Psychologist Jean M. Twenge, Ph.D., writing for WIRED’s Backchannel, reports that individuals born in 1995 or later no longer take part in partying or other socialization habits at the same rates as older people did when they were in high school and college. According to her research shared in the article, iGen’ers said they spend “two hours a week—only a third of the time GenX students spent at parties in 1987. The decline in partying is not due to iGen’ers’ studying more; homework time is the same or lower. The trend is also not due to immigration or changes in ethnic composition; the decline is nearly identical among white teens.”
Why is this happening? Kevin, a 17-year-old male Twenge interviewed, summed it up perfectly:
“People stay in more often. My generation lost interest in socializing in person—they don’t have physical get-togethers, they just text together, and they can just stay at home.”
Even when they are staying home, though, they are communicating with each other. According to Scientific American’s Nicholas Kardaras, “a 2012 Pew survey by researcher Amanda Lenhart—which involved a nationally representative sample of 799 12- to 17-year-olds—found that only 35 percent said they regularly socialized face-to-face anymore, compared with a whopping 63 percent of teens who said they communicated mostly via text messages and averaged 167 texts a day.”
This is the focus of Twenge’s latest book, “iGen: Why Today’s Super-Connected Kids Are Growing Up Less Rebellious, More Tolerant, Less Happy–and Completely Unprepared for Adulthood–and What That Means for the Rest of Us,” which is a follow-up to her look at Millennials in “Generation Me – Revised and Updated: Why Today’s Young Americans Are More Confident, Assertive, Entitled–and More Miserable Than Ever Before.”
“iGen” aims to dissect this newest generation and help older generations understand how these individuals think and operate. At the core of iGen’ers, one thing seems to stand out pretty clearly: the method of socialization has drastically changed. As Twenge’s article points out, the cause for this change is technology. Parties are no longer necessary. Kevin again:
“People party because they’re bored—they want something to do. Now we have Netflix—you can watch series nonstop. There’s so many things to do on the web.”
Instead of seeing each other in face-to-face settings, iGen’ers leverage technology to satisfy their needs. Instead of hanging out with friends, they text or Snapchat each other, and they don’t even have to leave their homes. As Twenge said, in-person interaction has “been replaced with screen time.”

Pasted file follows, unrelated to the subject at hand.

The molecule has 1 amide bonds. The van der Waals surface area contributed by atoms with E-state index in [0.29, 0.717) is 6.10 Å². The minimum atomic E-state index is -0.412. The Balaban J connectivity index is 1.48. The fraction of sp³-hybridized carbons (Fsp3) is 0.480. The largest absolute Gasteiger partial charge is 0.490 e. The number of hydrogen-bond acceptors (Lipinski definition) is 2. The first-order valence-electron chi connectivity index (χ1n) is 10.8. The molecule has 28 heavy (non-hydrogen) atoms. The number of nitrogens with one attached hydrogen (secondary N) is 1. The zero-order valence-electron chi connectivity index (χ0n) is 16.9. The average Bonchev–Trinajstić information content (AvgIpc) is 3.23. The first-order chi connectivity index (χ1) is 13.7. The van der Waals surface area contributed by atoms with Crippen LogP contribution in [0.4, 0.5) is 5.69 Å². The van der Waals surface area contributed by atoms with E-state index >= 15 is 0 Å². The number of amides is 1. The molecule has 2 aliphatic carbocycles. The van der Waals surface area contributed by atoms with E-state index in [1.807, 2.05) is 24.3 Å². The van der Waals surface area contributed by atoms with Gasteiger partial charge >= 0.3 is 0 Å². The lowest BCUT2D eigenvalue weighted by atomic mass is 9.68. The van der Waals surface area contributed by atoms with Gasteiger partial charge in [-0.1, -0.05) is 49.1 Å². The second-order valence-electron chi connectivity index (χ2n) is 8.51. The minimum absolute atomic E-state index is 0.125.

Social media has altered the definition of socialization for this generation. As Brian Mastroianni of CBS News reported, “this young group favors more personal, immediate social platforms like Snapchat rather than broadcasting their lives widely and publicly for all to see through the like of Facebook and Twitter.”
Instead of meeting at a real place at the same time, they are, as Christopher Mims reported for The Wall Street Journal, using applications such as Houseparty, “where they can video chat with to up to seven of their friends at once.”
This lack of personal contact can have negative impacts, though. Mims wrote, “Anytime a technology becomes a more perfect replacement for real interaction, it is a double-edged sword that may leave users that much more inactive and isolated. In adults, heavy social media use has been linked to depression. No one has yet studied the effects of the new video chat apps on teenage moods.”
Kardaras pointed out how such a reliance upon social media applications can lead to an addiction as well. In some cases, it can even lead to even more problematic psychological issues. Kardaras reported, “Teens, in particular, are now 74 percent more likely to have trouble sleeping and twice as likely to see a professional for mental health issues. According to a 2016 fact sheet from the World Health Organization, depression is now the leading cause of disability globally, affecting 350 million people worldwide. There are certainly many intervening factors that may be driving this global trend, but we do have preliminary research linking depression with social media usage.”
Social media and technology present huge opportunities to do good in the world. With a click of the mouse, great distances can be reduced, and new communities can be formed, allowing individuals to come together for a cause, to learn about each other, or to simply stay connected as life puts distance between people. However, if not used properly, risks clearly exist. According to the reports, iGen’ers, who are digital natives, could be at risk. Since they know no time without social media, they appear to not know when to take a break and disconnect.